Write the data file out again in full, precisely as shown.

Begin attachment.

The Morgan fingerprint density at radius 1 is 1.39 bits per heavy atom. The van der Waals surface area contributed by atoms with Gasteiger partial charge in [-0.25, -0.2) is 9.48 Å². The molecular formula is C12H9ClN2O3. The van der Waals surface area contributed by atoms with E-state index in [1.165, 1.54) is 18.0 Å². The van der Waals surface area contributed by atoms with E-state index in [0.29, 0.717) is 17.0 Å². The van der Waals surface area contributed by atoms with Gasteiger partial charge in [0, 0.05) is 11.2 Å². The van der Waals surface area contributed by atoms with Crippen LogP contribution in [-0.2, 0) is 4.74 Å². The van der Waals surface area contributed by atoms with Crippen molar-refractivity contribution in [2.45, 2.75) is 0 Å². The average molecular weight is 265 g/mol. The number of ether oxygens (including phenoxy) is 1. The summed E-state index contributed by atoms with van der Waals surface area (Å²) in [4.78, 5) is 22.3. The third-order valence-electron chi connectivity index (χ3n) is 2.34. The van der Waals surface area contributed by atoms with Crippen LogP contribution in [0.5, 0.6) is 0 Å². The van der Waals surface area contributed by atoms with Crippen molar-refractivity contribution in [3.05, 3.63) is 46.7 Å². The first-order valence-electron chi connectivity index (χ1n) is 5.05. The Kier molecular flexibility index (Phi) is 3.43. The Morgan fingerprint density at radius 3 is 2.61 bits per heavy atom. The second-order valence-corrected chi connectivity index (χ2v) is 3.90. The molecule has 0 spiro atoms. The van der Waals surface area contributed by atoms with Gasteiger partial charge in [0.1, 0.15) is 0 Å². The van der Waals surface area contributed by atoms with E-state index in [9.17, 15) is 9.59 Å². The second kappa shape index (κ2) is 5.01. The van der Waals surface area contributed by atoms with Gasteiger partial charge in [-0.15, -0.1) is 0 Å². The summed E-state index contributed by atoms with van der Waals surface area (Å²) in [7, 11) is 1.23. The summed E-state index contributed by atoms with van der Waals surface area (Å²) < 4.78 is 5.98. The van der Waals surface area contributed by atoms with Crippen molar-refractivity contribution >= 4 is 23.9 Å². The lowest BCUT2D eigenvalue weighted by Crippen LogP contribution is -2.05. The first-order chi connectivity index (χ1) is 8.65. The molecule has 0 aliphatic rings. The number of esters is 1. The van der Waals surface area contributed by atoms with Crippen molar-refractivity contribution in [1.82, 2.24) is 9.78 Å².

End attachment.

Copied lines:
The Morgan fingerprint density at radius 1 is 1.39 bits per heavy atom. The van der Waals surface area contributed by atoms with Gasteiger partial charge in [-0.25, -0.2) is 9.48 Å². The molecular formula is C12H9ClN2O3. The van der Waals surface area contributed by atoms with E-state index in [1.165, 1.54) is 18.0 Å². The van der Waals surface area contributed by atoms with E-state index in [0.29, 0.717) is 17.0 Å². The van der Waals surface area contributed by atoms with Gasteiger partial charge in [0, 0.05) is 11.2 Å². The van der Waals surface area contributed by atoms with Crippen LogP contribution in [-0.2, 0) is 4.74 Å². The van der Waals surface area contributed by atoms with Crippen molar-refractivity contribution in [2.45, 2.75) is 0 Å². The average molecular weight is 265 g/mol. The number of ether oxygens (including phenoxy) is 1. The summed E-state index contributed by atoms with van der Waals surface area (Å²) in [4.78, 5) is 22.3. The third-order valence-electron chi connectivity index (χ3n) is 2.34. The van der Waals surface area contributed by atoms with Crippen LogP contribution in [0.5, 0.6) is 0 Å². The van der Waals surface area contributed by atoms with Crippen molar-refractivity contribution in [3.05, 3.63) is 46.7 Å². The first-order valence-electron chi connectivity index (χ1n) is 5.05. The Kier molecular flexibility index (Phi) is 3.43. The Morgan fingerprint density at radius 3 is 2.61 bits per heavy atom. The second-order valence-corrected chi connectivity index (χ2v) is 3.90. The molecule has 0 spiro atoms. The van der Waals surface area contributed by atoms with Gasteiger partial charge in [0.1, 0.15) is 0 Å². The van der Waals surface area contributed by atoms with E-state index in [9.17, 15) is 9.59 Å². The second kappa shape index (κ2) is 5.01. The van der Waals surface area contributed by atoms with Gasteiger partial charge in [-0.15, -0.1) is 0 Å². The summed E-state index contributed by atoms with van der Waals surface area (Å²) in [7, 11) is 1.23. The summed E-state index contributed by atoms with van der Waals surface area (Å²) < 4.78 is 5.98. The van der Waals surface area contributed by atoms with Crippen molar-refractivity contribution >= 4 is 23.9 Å². The lowest BCUT2D eigenvalue weighted by Crippen LogP contribution is -2.05. The first-order chi connectivity index (χ1) is 8.65. The molecule has 0 aliphatic rings. The number of esters is 1. The van der Waals surface area contributed by atoms with Crippen molar-refractivity contribution in [1.82, 2.24) is 9.78 Å².